• to provide the tests for determining whether data is sent to the cloud increases the number of branches in the code - this increases the chances for error, increases the testing time and decreases efficiency thereby slowing the process down.
  • coding and testing the turnoff feature takes resources that could be used to implement my highest priority request

Sorry... it's right back at you.

 

MJ. Smith:

I believe those wanting the off switches must present a very strong case, not based on fear or emotion, before I should have to bear the negative side-effects.

Many believe the end does not automatically justify the means. And those who want change, if change means abrogating things like rights and privacy, must justify their case. Just because a thing can be done, does not mean it must be done — or even should be done. America could pre-emptively nuke those pesky Iranians out of existence — solve a lot of problems.

Brrrr, your logic and rationale scares me.

And I am not saying there shouldn't be any data mining in Logos.

"I want to know all God's thoughts; the rest are just details." - Albert Einstein

Posts 113
Samuel | Forum Activity | Replied: Tue, Dec 4 2012 2:35 PM

MJ. Smith:
I believe those wanting the off switches must present a very strong case, not based on fear or emotion, before I should have to bear the negative side-effects.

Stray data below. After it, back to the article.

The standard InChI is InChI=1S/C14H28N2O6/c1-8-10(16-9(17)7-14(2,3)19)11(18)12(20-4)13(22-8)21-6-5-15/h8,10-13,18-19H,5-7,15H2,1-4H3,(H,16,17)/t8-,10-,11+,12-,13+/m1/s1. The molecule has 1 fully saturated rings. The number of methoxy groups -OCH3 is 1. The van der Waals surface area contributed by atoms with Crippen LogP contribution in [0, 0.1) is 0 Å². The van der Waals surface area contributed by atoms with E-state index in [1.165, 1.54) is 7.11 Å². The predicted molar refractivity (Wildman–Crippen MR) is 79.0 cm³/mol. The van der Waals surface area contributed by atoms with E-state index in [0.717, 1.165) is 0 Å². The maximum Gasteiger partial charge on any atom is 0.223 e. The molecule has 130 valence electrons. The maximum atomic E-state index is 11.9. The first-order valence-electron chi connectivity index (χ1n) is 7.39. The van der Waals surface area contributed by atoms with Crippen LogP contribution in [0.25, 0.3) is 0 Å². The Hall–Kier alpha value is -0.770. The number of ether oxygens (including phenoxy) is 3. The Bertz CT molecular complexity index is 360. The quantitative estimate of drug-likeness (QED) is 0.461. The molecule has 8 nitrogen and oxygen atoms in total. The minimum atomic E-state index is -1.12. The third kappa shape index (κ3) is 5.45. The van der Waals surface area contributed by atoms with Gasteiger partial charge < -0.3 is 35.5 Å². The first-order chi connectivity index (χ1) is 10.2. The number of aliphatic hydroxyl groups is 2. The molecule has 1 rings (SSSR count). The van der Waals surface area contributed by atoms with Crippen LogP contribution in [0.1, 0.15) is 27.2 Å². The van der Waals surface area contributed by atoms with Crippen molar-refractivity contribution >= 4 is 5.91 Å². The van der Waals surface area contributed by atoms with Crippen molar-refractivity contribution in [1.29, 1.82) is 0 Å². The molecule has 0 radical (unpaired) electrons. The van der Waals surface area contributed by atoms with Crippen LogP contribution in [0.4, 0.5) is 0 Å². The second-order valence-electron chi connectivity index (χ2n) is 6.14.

Given the complexity of the Logos code base, I think the "negative side-effects" of letting users not be tracked are incredibly small compared to the complex features Logos is constantly programming. It's relatively simple and allows me to do without the "negative side-effects" of processor cycles used to record my keystrokes and bandwidth usage to send data.

If some of the posts I've seen are true, for example, it's Logos communication with servers that causes it to lock up every time I try to quit it so that I've had to use "force quit" to close Logos both in version 4 and version 5. With that logic I could say that this "data mining" is probably degrading my performance.